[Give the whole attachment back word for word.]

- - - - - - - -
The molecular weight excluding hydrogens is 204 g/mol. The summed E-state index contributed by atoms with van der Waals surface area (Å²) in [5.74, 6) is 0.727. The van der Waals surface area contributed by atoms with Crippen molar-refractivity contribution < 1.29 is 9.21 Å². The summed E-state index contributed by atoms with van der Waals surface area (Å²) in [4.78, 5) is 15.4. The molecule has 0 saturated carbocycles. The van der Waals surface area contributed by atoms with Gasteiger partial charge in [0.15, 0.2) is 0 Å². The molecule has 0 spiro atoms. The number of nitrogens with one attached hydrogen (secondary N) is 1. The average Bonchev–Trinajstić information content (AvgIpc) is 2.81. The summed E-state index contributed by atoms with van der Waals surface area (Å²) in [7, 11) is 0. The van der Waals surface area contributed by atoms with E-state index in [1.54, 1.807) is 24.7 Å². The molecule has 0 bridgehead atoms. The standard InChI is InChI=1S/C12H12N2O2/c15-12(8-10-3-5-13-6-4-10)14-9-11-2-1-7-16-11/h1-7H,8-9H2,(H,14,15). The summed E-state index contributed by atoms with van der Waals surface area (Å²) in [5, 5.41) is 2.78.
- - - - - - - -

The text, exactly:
The molecular weight excluding hydrogens is 204 g/mol. The summed E-state index contributed by atoms with van der Waals surface area (Å²) in [5.74, 6) is 0.727. The van der Waals surface area contributed by atoms with Crippen molar-refractivity contribution < 1.29 is 9.21 Å². The summed E-state index contributed by atoms with van der Waals surface area (Å²) in [4.78, 5) is 15.4. The molecule has 0 saturated carbocycles. The van der Waals surface area contributed by atoms with Gasteiger partial charge in [0.15, 0.2) is 0 Å². The molecule has 0 spiro atoms. The number of nitrogens with one attached hydrogen (secondary N) is 1. The average Bonchev–Trinajstić information content (AvgIpc) is 2.81. The summed E-state index contributed by atoms with van der Waals surface area (Å²) in [7, 11) is 0. The van der Waals surface area contributed by atoms with E-state index in [1.54, 1.807) is 24.7 Å². The molecule has 0 bridgehead atoms. The standard InChI is InChI=1S/C12H12N2O2/c15-12(8-10-3-5-13-6-4-10)14-9-11-2-1-7-16-11/h1-7H,8-9H2,(H,14,15). The summed E-state index contributed by atoms with van der Waals surface area (Å²) in [5, 5.41) is 2.78.